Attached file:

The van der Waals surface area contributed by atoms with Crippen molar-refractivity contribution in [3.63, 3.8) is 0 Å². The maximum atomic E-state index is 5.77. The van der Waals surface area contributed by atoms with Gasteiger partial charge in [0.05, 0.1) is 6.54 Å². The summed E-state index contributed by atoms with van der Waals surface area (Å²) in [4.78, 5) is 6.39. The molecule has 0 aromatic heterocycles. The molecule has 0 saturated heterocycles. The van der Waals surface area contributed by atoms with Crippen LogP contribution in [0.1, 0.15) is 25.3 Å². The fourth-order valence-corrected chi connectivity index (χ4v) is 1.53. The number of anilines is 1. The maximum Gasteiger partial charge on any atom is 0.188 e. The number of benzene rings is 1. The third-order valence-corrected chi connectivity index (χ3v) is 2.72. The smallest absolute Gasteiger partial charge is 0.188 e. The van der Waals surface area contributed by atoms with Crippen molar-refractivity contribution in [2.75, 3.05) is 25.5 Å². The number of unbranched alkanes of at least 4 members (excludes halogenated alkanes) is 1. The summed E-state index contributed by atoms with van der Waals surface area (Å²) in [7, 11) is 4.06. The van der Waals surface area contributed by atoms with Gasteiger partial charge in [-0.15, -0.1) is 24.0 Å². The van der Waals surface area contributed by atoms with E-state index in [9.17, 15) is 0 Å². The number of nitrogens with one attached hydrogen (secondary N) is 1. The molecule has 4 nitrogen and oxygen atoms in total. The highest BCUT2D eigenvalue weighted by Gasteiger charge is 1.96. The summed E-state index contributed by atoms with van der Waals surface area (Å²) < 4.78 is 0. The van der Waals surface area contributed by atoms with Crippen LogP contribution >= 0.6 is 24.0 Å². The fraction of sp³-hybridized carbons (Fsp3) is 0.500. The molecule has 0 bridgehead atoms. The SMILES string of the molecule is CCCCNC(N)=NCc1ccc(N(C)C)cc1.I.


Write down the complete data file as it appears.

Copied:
The van der Waals surface area contributed by atoms with Crippen molar-refractivity contribution in [3.63, 3.8) is 0 Å². The maximum atomic E-state index is 5.77. The van der Waals surface area contributed by atoms with Gasteiger partial charge in [0.05, 0.1) is 6.54 Å². The summed E-state index contributed by atoms with van der Waals surface area (Å²) in [4.78, 5) is 6.39. The molecule has 0 aromatic heterocycles. The molecule has 0 saturated heterocycles. The van der Waals surface area contributed by atoms with Crippen LogP contribution in [0.1, 0.15) is 25.3 Å². The fourth-order valence-corrected chi connectivity index (χ4v) is 1.53. The number of anilines is 1. The maximum Gasteiger partial charge on any atom is 0.188 e. The number of benzene rings is 1. The third-order valence-corrected chi connectivity index (χ3v) is 2.72. The smallest absolute Gasteiger partial charge is 0.188 e. The van der Waals surface area contributed by atoms with Crippen molar-refractivity contribution in [2.75, 3.05) is 25.5 Å². The number of unbranched alkanes of at least 4 members (excludes halogenated alkanes) is 1. The summed E-state index contributed by atoms with van der Waals surface area (Å²) in [7, 11) is 4.06. The van der Waals surface area contributed by atoms with Gasteiger partial charge in [-0.15, -0.1) is 24.0 Å². The van der Waals surface area contributed by atoms with E-state index in [9.17, 15) is 0 Å². The number of nitrogens with one attached hydrogen (secondary N) is 1. The molecule has 4 nitrogen and oxygen atoms in total. The highest BCUT2D eigenvalue weighted by Gasteiger charge is 1.96. The summed E-state index contributed by atoms with van der Waals surface area (Å²) < 4.78 is 0. The van der Waals surface area contributed by atoms with Crippen LogP contribution >= 0.6 is 24.0 Å². The fraction of sp³-hybridized carbons (Fsp3) is 0.500. The molecule has 0 bridgehead atoms. The SMILES string of the molecule is CCCCNC(N)=NCc1ccc(N(C)C)cc1.I.